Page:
Ever since the media started going for blood because they knew it could get them more clicks and eventually more dollars, people in the public eye have been under scrutiny every moment of every day.

In the past, if a celebrity said or did something unpopular, it may have been published briefly, but then it quietly went away – as most (though not all) off-handed comments and events should. Have you ever made a comment in the spur of the moment that you later realized could have been phrased better? I know I have!

Now imagine you’re in the public eye and you make an off-handed comment. These days, it can land you in more than just hot water – it can get you fired, universally and publicly shamed. It might even end your career.

And lately, this has trickled down to the general public, too. It’s now possible for private, everyday citizens to face wrath over who they choose to associate with, what they say in just about any conversation, and of course, who and what they choose to vote for.

It’s like we’re all under a microscope, and we’re either so afraid we’ll say or do the wrong thing, or we’re quick to judge others who do. Sometimes, we’re both.

It’s outrageous.

It Doesn’t Have To Stay This Way 

Like Ellen said, we need to remember that it’s ok that we’re all different. It’s even ok to be friends with someone who has different beliefs than you. In fact, I’d say it’s a positive thing. I don’t agree with all of the beliefs of every guest I have on London Real. And often, those are some of the best broadcasts we have.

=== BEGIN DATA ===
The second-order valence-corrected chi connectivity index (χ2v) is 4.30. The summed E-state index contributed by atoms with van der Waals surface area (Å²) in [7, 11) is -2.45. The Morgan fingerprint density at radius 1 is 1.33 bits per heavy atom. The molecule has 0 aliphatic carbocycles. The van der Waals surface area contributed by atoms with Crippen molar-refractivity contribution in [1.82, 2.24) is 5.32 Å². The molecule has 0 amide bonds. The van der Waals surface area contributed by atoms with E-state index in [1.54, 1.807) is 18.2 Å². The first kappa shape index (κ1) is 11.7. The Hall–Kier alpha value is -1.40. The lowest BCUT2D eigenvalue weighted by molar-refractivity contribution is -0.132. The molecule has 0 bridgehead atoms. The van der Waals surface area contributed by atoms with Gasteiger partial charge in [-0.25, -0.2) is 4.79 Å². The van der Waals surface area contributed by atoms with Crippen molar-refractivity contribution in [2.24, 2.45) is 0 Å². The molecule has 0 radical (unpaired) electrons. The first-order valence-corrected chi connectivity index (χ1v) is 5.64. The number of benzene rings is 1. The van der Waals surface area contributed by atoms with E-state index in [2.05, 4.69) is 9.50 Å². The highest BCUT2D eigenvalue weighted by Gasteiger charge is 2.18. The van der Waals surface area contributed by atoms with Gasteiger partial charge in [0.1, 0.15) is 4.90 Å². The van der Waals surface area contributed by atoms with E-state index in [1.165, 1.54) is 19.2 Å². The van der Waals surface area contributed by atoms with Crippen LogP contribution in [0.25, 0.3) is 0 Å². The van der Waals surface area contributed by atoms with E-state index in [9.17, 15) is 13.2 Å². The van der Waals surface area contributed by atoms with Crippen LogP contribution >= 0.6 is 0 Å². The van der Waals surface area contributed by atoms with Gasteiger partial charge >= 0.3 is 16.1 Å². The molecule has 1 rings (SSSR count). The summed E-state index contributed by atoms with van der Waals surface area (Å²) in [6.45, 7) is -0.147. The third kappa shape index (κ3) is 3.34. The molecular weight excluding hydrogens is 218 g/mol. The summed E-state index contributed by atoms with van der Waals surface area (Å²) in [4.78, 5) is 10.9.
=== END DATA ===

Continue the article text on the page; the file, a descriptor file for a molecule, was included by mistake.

We need to put this into practice more often – with both our local community and those in the public eye.

The next time a coworker makes a tacky joke, there’s no need to go to HR. You are free to roll your eyes (maybe even just internally) and move on to the next topic.

The next time a celebrity says something tasteless, you don’t have to join in a full-scale boycott of their TV show. You can still like what you like regardless of a difference in opinion.

The next time you see an article on your Facebook feed screeching that such and such politician voted for an unimaginably ghastly measure, take a moment to fact check before you sound off in the comments section – or better yet, don’t even click on the trash media articles. If we don’t click, they don’t make money, and they’ll have to find something else to write about. Sooner or later, they’ll get the message that a constant stream of negativity is not the way to be.

And the next time you find out someone is voting differently than you, before you mentally write them off as an idiot, consider why they might have a different point of view than you. If you’re comfortable enough, maybe even ask them questions about it.

If we continue on this path where casual friendships lead to the calling for blood, we’re doomed. Period.

On the other hand, if we can make kindness and consideration part of our repertoire again, we can bring society back to the way it should be.

It’s up to us to change this. Let’s do it.


Brian Rose

Brian Rose
Editor, Brian Rose Uncensored

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Brian Rose

Brian Rose is an MIT graduate, with a degree in engineering. Upon finishing school, he immediately began working on Wall Street. An advanced technical trader, Brian was trading a book of $100 million at the age of 22. He spent years on Wall Street, working in New York, Chicago and London. He made millions, but...